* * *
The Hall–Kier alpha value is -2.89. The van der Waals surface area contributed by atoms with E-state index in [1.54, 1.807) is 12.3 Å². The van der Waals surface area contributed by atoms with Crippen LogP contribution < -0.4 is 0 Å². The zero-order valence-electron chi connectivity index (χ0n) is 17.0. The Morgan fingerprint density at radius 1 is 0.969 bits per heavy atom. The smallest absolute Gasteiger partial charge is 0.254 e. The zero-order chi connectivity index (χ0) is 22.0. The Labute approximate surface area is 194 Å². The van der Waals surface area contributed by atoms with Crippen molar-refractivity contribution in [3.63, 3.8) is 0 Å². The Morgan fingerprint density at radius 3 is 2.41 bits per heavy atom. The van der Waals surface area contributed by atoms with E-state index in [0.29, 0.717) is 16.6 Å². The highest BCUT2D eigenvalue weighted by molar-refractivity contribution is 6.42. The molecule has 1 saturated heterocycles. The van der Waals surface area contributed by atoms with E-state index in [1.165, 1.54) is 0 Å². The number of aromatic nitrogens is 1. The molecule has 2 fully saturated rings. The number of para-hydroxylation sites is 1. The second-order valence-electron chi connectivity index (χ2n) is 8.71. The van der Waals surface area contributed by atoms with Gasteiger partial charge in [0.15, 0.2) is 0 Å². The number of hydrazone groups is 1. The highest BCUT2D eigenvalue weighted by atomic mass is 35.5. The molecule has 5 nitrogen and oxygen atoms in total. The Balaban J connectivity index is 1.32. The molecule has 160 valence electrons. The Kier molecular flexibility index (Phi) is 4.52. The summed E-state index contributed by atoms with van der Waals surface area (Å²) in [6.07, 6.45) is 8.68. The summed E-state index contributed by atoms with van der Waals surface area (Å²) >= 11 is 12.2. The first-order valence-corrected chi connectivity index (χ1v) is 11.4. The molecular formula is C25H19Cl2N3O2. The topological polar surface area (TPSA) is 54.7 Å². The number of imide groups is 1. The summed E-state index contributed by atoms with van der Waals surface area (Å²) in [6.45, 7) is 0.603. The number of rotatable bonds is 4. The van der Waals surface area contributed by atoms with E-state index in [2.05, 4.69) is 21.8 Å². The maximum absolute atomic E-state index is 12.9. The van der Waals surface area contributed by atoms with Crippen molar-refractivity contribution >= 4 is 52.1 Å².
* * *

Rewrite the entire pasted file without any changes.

The Hall–Kier alpha value is -2.89. The van der Waals surface area contributed by atoms with E-state index in [1.54, 1.807) is 12.3 Å². The van der Waals surface area contributed by atoms with Crippen LogP contribution < -0.4 is 0 Å². The zero-order valence-electron chi connectivity index (χ0n) is 17.0. The Morgan fingerprint density at radius 1 is 0.969 bits per heavy atom. The smallest absolute Gasteiger partial charge is 0.254 e. The zero-order chi connectivity index (χ0) is 22.0. The Labute approximate surface area is 194 Å². The van der Waals surface area contributed by atoms with Crippen molar-refractivity contribution in [3.63, 3.8) is 0 Å². The Morgan fingerprint density at radius 3 is 2.41 bits per heavy atom. The van der Waals surface area contributed by atoms with E-state index in [0.29, 0.717) is 16.6 Å². The highest BCUT2D eigenvalue weighted by molar-refractivity contribution is 6.42. The molecule has 1 saturated heterocycles. The van der Waals surface area contributed by atoms with E-state index in [1.165, 1.54) is 0 Å². The number of aromatic nitrogens is 1. The molecule has 2 fully saturated rings. The number of para-hydroxylation sites is 1. The second-order valence-electron chi connectivity index (χ2n) is 8.71. The van der Waals surface area contributed by atoms with Gasteiger partial charge in [0.15, 0.2) is 0 Å². The number of hydrazone groups is 1. The highest BCUT2D eigenvalue weighted by atomic mass is 35.5. The molecule has 5 nitrogen and oxygen atoms in total. The Balaban J connectivity index is 1.32. The molecule has 160 valence electrons. The Kier molecular flexibility index (Phi) is 4.52. The summed E-state index contributed by atoms with van der Waals surface area (Å²) in [6.07, 6.45) is 8.68. The summed E-state index contributed by atoms with van der Waals surface area (Å²) >= 11 is 12.2. The first-order valence-corrected chi connectivity index (χ1v) is 11.4. The molecular formula is C25H19Cl2N3O2. The topological polar surface area (TPSA) is 54.7 Å². The number of imide groups is 1. The summed E-state index contributed by atoms with van der Waals surface area (Å²) in [6.45, 7) is 0.603. The number of rotatable bonds is 4. The van der Waals surface area contributed by atoms with E-state index in [2.05, 4.69) is 21.8 Å². The maximum absolute atomic E-state index is 12.9. The van der Waals surface area contributed by atoms with Crippen molar-refractivity contribution >= 4 is 52.1 Å².